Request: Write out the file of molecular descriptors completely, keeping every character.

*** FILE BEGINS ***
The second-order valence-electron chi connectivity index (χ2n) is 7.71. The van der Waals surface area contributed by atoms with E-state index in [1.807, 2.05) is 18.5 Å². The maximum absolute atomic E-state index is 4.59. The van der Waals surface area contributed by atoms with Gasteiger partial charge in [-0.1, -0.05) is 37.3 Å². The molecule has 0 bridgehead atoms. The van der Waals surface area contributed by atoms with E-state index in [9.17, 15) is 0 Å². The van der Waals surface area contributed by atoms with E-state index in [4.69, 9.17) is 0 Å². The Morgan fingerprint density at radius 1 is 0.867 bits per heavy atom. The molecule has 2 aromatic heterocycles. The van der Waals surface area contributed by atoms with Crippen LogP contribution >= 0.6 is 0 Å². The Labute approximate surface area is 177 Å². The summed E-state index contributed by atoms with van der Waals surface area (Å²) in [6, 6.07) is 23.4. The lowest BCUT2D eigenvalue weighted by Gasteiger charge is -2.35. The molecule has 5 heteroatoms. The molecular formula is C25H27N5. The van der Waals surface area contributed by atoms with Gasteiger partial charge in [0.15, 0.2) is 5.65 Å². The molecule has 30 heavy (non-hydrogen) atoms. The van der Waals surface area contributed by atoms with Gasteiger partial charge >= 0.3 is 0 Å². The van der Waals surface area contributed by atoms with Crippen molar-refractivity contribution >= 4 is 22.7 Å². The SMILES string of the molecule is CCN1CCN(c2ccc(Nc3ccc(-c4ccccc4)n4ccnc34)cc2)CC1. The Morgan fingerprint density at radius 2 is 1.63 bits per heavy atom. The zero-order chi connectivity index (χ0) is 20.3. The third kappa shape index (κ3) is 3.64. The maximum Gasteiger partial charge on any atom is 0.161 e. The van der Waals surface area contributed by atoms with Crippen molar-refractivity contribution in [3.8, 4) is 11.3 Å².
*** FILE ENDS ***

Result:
The second-order valence-electron chi connectivity index (χ2n) is 7.71. The van der Waals surface area contributed by atoms with E-state index in [1.807, 2.05) is 18.5 Å². The maximum absolute atomic E-state index is 4.59. The van der Waals surface area contributed by atoms with Gasteiger partial charge in [-0.1, -0.05) is 37.3 Å². The molecule has 0 bridgehead atoms. The van der Waals surface area contributed by atoms with E-state index in [9.17, 15) is 0 Å². The van der Waals surface area contributed by atoms with E-state index in [4.69, 9.17) is 0 Å². The Morgan fingerprint density at radius 1 is 0.867 bits per heavy atom. The molecule has 2 aromatic heterocycles. The van der Waals surface area contributed by atoms with Crippen LogP contribution >= 0.6 is 0 Å². The Labute approximate surface area is 177 Å². The summed E-state index contributed by atoms with van der Waals surface area (Å²) in [6, 6.07) is 23.4. The lowest BCUT2D eigenvalue weighted by Gasteiger charge is -2.35. The molecule has 5 heteroatoms. The molecular formula is C25H27N5. The van der Waals surface area contributed by atoms with Gasteiger partial charge in [0.15, 0.2) is 5.65 Å². The molecule has 30 heavy (non-hydrogen) atoms. The van der Waals surface area contributed by atoms with Gasteiger partial charge >= 0.3 is 0 Å². The van der Waals surface area contributed by atoms with Crippen molar-refractivity contribution >= 4 is 22.7 Å². The SMILES string of the molecule is CCN1CCN(c2ccc(Nc3ccc(-c4ccccc4)n4ccnc34)cc2)CC1. The Morgan fingerprint density at radius 2 is 1.63 bits per heavy atom. The zero-order chi connectivity index (χ0) is 20.3. The third kappa shape index (κ3) is 3.64. The maximum Gasteiger partial charge on any atom is 0.161 e. The van der Waals surface area contributed by atoms with Crippen molar-refractivity contribution in [3.8, 4) is 11.3 Å².